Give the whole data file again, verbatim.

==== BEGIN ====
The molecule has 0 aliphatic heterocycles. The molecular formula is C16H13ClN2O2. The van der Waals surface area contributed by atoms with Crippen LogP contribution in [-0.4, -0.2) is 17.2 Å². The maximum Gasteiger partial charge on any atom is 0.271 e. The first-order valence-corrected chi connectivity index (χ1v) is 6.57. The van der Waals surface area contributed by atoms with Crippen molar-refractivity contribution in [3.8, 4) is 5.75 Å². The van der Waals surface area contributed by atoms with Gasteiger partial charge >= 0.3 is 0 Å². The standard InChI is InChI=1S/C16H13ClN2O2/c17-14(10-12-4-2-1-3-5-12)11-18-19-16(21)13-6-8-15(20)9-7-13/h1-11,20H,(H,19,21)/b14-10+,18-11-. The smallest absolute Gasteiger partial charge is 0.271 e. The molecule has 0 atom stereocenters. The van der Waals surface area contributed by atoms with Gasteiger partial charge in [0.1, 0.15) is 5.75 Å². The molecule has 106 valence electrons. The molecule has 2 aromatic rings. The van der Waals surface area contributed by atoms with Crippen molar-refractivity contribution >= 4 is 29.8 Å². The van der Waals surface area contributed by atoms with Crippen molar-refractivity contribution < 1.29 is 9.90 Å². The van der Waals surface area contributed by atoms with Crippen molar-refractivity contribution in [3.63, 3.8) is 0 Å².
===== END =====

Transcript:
The molecule has 0 aliphatic heterocycles. The molecular formula is C16H13ClN2O2. The van der Waals surface area contributed by atoms with Crippen LogP contribution in [-0.4, -0.2) is 17.2 Å². The maximum Gasteiger partial charge on any atom is 0.271 e. The first-order valence-corrected chi connectivity index (χ1v) is 6.57. The van der Waals surface area contributed by atoms with Crippen molar-refractivity contribution in [3.8, 4) is 5.75 Å². The van der Waals surface area contributed by atoms with Gasteiger partial charge >= 0.3 is 0 Å². The standard InChI is InChI=1S/C16H13ClN2O2/c17-14(10-12-4-2-1-3-5-12)11-18-19-16(21)13-6-8-15(20)9-7-13/h1-11,20H,(H,19,21)/b14-10+,18-11-. The smallest absolute Gasteiger partial charge is 0.271 e. The molecule has 0 atom stereocenters. The van der Waals surface area contributed by atoms with Gasteiger partial charge in [0.1, 0.15) is 5.75 Å². The molecule has 106 valence electrons. The molecule has 2 aromatic rings. The van der Waals surface area contributed by atoms with Crippen molar-refractivity contribution >= 4 is 29.8 Å². The van der Waals surface area contributed by atoms with Crippen molar-refractivity contribution < 1.29 is 9.90 Å². The van der Waals surface area contributed by atoms with Crippen molar-refractivity contribution in [3.63, 3.8) is 0 Å².